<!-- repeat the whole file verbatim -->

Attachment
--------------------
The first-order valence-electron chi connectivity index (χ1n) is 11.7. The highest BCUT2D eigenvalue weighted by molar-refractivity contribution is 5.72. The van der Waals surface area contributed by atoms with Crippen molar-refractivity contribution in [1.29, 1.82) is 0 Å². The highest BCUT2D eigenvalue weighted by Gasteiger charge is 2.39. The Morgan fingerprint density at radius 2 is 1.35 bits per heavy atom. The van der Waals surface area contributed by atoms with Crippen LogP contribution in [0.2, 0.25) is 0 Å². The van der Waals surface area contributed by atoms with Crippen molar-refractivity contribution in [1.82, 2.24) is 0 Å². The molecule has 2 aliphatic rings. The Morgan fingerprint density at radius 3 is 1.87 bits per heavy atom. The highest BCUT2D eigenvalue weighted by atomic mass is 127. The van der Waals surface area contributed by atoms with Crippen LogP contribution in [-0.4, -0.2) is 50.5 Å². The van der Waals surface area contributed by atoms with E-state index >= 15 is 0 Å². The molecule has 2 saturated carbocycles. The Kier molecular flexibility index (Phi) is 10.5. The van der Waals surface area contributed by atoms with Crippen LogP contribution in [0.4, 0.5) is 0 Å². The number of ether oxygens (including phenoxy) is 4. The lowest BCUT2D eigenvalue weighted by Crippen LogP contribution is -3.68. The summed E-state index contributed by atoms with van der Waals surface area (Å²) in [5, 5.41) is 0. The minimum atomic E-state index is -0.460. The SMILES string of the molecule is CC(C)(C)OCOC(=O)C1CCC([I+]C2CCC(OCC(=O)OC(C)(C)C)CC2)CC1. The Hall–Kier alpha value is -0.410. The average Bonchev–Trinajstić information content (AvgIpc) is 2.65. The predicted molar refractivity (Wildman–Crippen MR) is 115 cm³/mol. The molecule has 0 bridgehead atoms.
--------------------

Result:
The first-order valence-electron chi connectivity index (χ1n) is 11.7. The highest BCUT2D eigenvalue weighted by molar-refractivity contribution is 5.72. The van der Waals surface area contributed by atoms with Crippen molar-refractivity contribution in [1.29, 1.82) is 0 Å². The highest BCUT2D eigenvalue weighted by Gasteiger charge is 2.39. The Morgan fingerprint density at radius 2 is 1.35 bits per heavy atom. The van der Waals surface area contributed by atoms with Crippen LogP contribution in [0.2, 0.25) is 0 Å². The van der Waals surface area contributed by atoms with Crippen molar-refractivity contribution in [1.82, 2.24) is 0 Å². The molecule has 2 aliphatic rings. The Morgan fingerprint density at radius 3 is 1.87 bits per heavy atom. The highest BCUT2D eigenvalue weighted by atomic mass is 127. The van der Waals surface area contributed by atoms with Crippen LogP contribution in [-0.4, -0.2) is 50.5 Å². The van der Waals surface area contributed by atoms with E-state index >= 15 is 0 Å². The molecule has 2 saturated carbocycles. The Kier molecular flexibility index (Phi) is 10.5. The van der Waals surface area contributed by atoms with Crippen LogP contribution in [0.4, 0.5) is 0 Å². The number of ether oxygens (including phenoxy) is 4. The lowest BCUT2D eigenvalue weighted by Crippen LogP contribution is -3.68. The summed E-state index contributed by atoms with van der Waals surface area (Å²) in [5, 5.41) is 0. The minimum atomic E-state index is -0.460. The SMILES string of the molecule is CC(C)(C)OCOC(=O)C1CCC([I+]C2CCC(OCC(=O)OC(C)(C)C)CC2)CC1. The Hall–Kier alpha value is -0.410. The average Bonchev–Trinajstić information content (AvgIpc) is 2.65. The predicted molar refractivity (Wildman–Crippen MR) is 115 cm³/mol. The molecule has 0 bridgehead atoms.